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Between Two Worlds: A Reading of Descartes’s Meditations (review)
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In his Between Two Worlds: A Reading of Descartes’s Meditations, John Carriero presents a sustained and sensitive interpretation of this seminal work of modern philosophy. The two worlds of the title are the worlds of Scholastic philosophy on the one side, and of the mechanical philosophy on the other, and it is Carriero’s argument that the Meditations are most helpfully understood against the background of Thomistic Scholasticism. In particular, Carriero shows that there is a deep difference between St. Thomas and Descartes, first, concerning philosophical theology and the nature and possibility of our cognition of the divine essence, and second, concerning the nature of human cognition. What Carriero is ultimately trying to argue against is a picture of Descartes according to which he is fundamentally engaged in an anti-skeptical project and at the same time responsible for a crass and superficial form of dualism.

While the book is organized simply, with one chapter devoted to each of the Descartes’s six Meditations, it is philosophically very rich and will reward careful study. Indeed, it is rare for a book to be devoted to such a close reading of a single text at this high level. Certainly, there are many “Introductions” for undergraduates, but few works written for advanced graduate students and professional philosophers cover a text so closely and so subtly. Carriero’s book demonstrates the virtues of this kind of text-immanent approach. It is clearly in the tradition of Martial Guéroult, whose two-volume Descartes selon l’ordre des raisons represents the pinnacle of twentieth-century French Cartesian studies; and it is much more historically sensitive than Margaret Wilson’s Descartes, which directed a generation of budding Descartes scholars in the English-speaking world. Carriero wants his reader to see an argumentative continuity within the Meditations, as well as a developed philosophical view. And while he occasionally refers to Descartes’s comments in his correspondence, the Objections and Replies, and other works, Carriero largely confines his discussion to Descartes’s short masterpiece.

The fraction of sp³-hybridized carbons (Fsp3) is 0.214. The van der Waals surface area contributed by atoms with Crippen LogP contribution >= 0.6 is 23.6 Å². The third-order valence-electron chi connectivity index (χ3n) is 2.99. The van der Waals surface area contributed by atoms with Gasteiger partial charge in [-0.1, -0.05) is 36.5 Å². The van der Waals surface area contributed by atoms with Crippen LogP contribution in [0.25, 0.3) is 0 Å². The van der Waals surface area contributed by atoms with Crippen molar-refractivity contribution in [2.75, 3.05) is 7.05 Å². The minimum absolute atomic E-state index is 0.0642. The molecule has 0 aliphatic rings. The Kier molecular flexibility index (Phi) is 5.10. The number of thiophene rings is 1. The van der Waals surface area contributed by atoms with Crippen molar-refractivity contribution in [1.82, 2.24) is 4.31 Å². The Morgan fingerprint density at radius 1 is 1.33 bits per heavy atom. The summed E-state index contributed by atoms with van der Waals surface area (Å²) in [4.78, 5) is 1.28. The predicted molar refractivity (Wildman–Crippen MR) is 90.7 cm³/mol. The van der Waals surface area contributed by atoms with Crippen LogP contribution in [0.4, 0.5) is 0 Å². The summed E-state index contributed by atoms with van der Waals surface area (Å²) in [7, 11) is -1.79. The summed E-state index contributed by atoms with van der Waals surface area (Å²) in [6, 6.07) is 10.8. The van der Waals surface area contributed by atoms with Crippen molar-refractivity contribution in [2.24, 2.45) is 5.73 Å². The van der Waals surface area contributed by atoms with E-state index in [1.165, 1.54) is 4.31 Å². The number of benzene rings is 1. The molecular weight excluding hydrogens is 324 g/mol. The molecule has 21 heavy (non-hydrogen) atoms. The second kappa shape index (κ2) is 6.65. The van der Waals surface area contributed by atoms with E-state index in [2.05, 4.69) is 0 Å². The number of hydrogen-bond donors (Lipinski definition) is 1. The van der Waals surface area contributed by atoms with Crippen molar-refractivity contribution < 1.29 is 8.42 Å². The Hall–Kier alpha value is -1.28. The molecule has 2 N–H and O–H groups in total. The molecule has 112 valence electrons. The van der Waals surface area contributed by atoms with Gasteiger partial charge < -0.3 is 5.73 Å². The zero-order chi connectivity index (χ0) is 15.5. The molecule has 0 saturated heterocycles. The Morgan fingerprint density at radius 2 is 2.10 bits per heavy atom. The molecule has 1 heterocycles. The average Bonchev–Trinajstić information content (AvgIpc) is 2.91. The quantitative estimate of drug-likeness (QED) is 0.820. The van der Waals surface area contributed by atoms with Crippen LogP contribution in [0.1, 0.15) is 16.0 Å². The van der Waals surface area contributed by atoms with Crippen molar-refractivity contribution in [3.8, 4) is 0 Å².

In the limited space I have here, I shall simply indicate several of Carriero’s more interesting and important points. First, Carriero argues that, for Descartes, the essential activity of the mind is judging—that is, coming to create a special kind of relation between the mind and the world. The related point is that consciousness per se should not be seen as occupying the central position in Descartes’s philosophy of mind. In fact, as Carriero points out, Descartes uses the Latin ‘conscius’ only once in the entire Meditations. And while much of our cognitive vocabulary implies consciousness, Descartes is not intent upon emphasizing this at all. So, as Carriero puts it, the crucial feature of the Cartesian mind is its “ability to see that something is so, to make judgments and (at times) to know the truth, to penetrate beneath the surface of things to the underlying structure” (24). Second, by focusing on the mind’s power of judgment rather than on consciousness, Carriero shows that the mind-world relation in Cartesian philosophy differs from that which we see in the “standard view” of Descartes. It is here that Descartes’s picture of the nature of truth actually approaches that of Thomas Aquinas, for Descartes thinks of “truth as fundamentally a property of a judgment that brings about a relation of ‘adequation’ between the mind and reality, and not as fundamentally a property of thoughts, perceptions, or propositions” (229). However, given Descartes’s rejection of the Aristotelian and Thomistic view that nihil est in intellectu nisi prius fuerit in sensu, he arrives at his important form of rationalism. Third, while many are accustomed to thinking of medieval philosophy as being deeply connected to theological concerns and modern philosophy as moving towards the serious pursuit of epistemology, Carriero shows how simplistic this picture is. He reminds us that a great deal of metaphysical and epistemological work has to be done by Aquinas in the Summa Theologiae before we can begin to discuss God, whereas we are hardly a few pages into the Meditations before we have to confront some of the thorniest issues in philosophical theology. Further, Descartes, following Augustine, Anselm...



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